We also visited the Capitol, enjoyed seeing the Senate floor from a loft viewing position and the architecture here is wonderful. The long marbled floor tunnel to the Library of Congress is I guess worth the walk. The library has some riveting exhibits but frankly when you allow hundreds and hundreds of school kids in all at once you do adversely impact everyone else’s experience. Go off season if you want to really see the Library properly. We spent half a day at Arlington Cemetery and it was worth the time.

Washington DC

ID that makes you think and a message for all to read.

Washington DC

The trolley bus really is accessible, and the Arlington Cemetery extension is a great way to see this special place.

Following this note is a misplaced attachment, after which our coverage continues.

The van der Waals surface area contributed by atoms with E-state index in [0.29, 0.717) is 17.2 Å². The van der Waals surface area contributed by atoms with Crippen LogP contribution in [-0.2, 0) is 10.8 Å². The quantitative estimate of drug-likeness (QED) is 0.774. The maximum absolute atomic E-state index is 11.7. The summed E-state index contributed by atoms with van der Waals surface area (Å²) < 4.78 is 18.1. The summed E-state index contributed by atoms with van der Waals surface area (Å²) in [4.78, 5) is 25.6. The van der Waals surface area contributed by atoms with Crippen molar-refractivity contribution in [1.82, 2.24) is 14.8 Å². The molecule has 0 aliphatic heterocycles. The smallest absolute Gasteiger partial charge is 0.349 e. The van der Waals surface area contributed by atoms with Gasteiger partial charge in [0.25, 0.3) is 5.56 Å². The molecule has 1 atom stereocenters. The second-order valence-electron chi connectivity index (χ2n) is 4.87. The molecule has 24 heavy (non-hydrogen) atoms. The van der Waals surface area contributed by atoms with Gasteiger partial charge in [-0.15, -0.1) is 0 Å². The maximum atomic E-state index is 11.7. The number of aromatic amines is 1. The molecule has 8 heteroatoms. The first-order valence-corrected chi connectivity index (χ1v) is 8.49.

The National Mall needs little introduction. It’s a jewel in Washington’s crown, amidst a few stunning jewels to be honest. We saw Mr Lincoln and yes you can get up the monument in a slightly shaky lift to within touching distance of the great man. We Touched the impressive Vietnam memorial wall. Wandered thru stunning parkland on our way up the mall and then somehow my wife managed seventeen more blocks to the White House in 92f !  I of course navigated all this in my power chair with ease ! The White House photo op was done but frankly it’s all a bit sterile, thanks mainly to the understandable but obtrusive security measures. But I did get to see where CJ Craig and Josh from my fave tv show ever, the West Wing, appeared out of the Oval Office and onto Pennsylvania Avenue !

What was the food like ?